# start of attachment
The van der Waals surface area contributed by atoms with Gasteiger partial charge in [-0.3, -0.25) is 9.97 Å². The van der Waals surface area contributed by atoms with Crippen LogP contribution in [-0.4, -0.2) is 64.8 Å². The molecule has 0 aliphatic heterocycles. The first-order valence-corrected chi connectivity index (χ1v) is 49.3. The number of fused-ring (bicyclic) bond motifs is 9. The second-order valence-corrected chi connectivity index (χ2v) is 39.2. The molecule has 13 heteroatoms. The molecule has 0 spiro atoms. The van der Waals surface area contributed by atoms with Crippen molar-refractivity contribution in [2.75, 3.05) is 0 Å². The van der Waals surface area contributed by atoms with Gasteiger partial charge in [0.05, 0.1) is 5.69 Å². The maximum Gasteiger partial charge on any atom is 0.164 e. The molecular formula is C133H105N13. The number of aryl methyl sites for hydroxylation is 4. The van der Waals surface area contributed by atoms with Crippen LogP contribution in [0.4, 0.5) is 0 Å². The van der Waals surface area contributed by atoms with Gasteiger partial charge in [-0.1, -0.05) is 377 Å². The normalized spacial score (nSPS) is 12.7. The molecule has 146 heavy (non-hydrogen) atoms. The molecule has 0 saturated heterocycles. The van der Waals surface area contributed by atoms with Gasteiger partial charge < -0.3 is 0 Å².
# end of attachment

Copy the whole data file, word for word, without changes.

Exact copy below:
The van der Waals surface area contributed by atoms with Gasteiger partial charge in [-0.3, -0.25) is 9.97 Å². The van der Waals surface area contributed by atoms with Crippen LogP contribution in [-0.4, -0.2) is 64.8 Å². The molecule has 0 aliphatic heterocycles. The first-order valence-corrected chi connectivity index (χ1v) is 49.3. The number of fused-ring (bicyclic) bond motifs is 9. The second-order valence-corrected chi connectivity index (χ2v) is 39.2. The molecule has 13 heteroatoms. The molecule has 0 spiro atoms. The van der Waals surface area contributed by atoms with Crippen molar-refractivity contribution in [2.75, 3.05) is 0 Å². The van der Waals surface area contributed by atoms with Gasteiger partial charge in [0.05, 0.1) is 5.69 Å². The maximum Gasteiger partial charge on any atom is 0.164 e. The molecular formula is C133H105N13. The number of aryl methyl sites for hydroxylation is 4. The van der Waals surface area contributed by atoms with Crippen LogP contribution in [0.4, 0.5) is 0 Å². The van der Waals surface area contributed by atoms with Gasteiger partial charge in [-0.1, -0.05) is 377 Å². The normalized spacial score (nSPS) is 12.7. The molecule has 146 heavy (non-hydrogen) atoms. The molecule has 0 saturated heterocycles. The van der Waals surface area contributed by atoms with Gasteiger partial charge < -0.3 is 0 Å².